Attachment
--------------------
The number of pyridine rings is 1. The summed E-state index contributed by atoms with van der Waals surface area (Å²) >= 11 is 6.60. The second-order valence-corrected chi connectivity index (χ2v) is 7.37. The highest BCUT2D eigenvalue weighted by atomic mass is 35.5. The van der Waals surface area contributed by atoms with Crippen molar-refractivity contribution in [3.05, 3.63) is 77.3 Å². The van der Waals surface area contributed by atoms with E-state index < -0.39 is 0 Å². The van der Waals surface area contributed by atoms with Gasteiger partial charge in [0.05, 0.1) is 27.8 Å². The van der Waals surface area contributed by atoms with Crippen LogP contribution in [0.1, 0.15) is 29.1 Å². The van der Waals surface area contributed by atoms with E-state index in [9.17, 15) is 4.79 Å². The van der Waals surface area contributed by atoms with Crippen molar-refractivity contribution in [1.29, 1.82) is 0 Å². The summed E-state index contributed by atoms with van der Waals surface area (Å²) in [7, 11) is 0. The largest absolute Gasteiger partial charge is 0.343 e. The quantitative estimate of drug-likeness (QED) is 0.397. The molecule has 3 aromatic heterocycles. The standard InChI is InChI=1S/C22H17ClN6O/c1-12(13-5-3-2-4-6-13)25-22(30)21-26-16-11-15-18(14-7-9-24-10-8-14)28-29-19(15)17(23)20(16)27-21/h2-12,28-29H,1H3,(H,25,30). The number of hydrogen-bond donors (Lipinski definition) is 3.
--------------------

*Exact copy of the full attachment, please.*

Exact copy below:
The number of pyridine rings is 1. The summed E-state index contributed by atoms with van der Waals surface area (Å²) >= 11 is 6.60. The second-order valence-corrected chi connectivity index (χ2v) is 7.37. The highest BCUT2D eigenvalue weighted by atomic mass is 35.5. The van der Waals surface area contributed by atoms with Crippen molar-refractivity contribution in [3.05, 3.63) is 77.3 Å². The van der Waals surface area contributed by atoms with E-state index < -0.39 is 0 Å². The van der Waals surface area contributed by atoms with Gasteiger partial charge in [0.05, 0.1) is 27.8 Å². The van der Waals surface area contributed by atoms with Crippen LogP contribution in [0.1, 0.15) is 29.1 Å². The van der Waals surface area contributed by atoms with E-state index in [9.17, 15) is 4.79 Å². The van der Waals surface area contributed by atoms with Crippen molar-refractivity contribution in [1.29, 1.82) is 0 Å². The summed E-state index contributed by atoms with van der Waals surface area (Å²) in [7, 11) is 0. The largest absolute Gasteiger partial charge is 0.343 e. The quantitative estimate of drug-likeness (QED) is 0.397. The molecule has 3 aromatic heterocycles. The standard InChI is InChI=1S/C22H17ClN6O/c1-12(13-5-3-2-4-6-13)25-22(30)21-26-16-11-15-18(14-7-9-24-10-8-14)28-29-19(15)17(23)20(16)27-21/h2-12,28-29H,1H3,(H,25,30). The number of hydrogen-bond donors (Lipinski definition) is 3.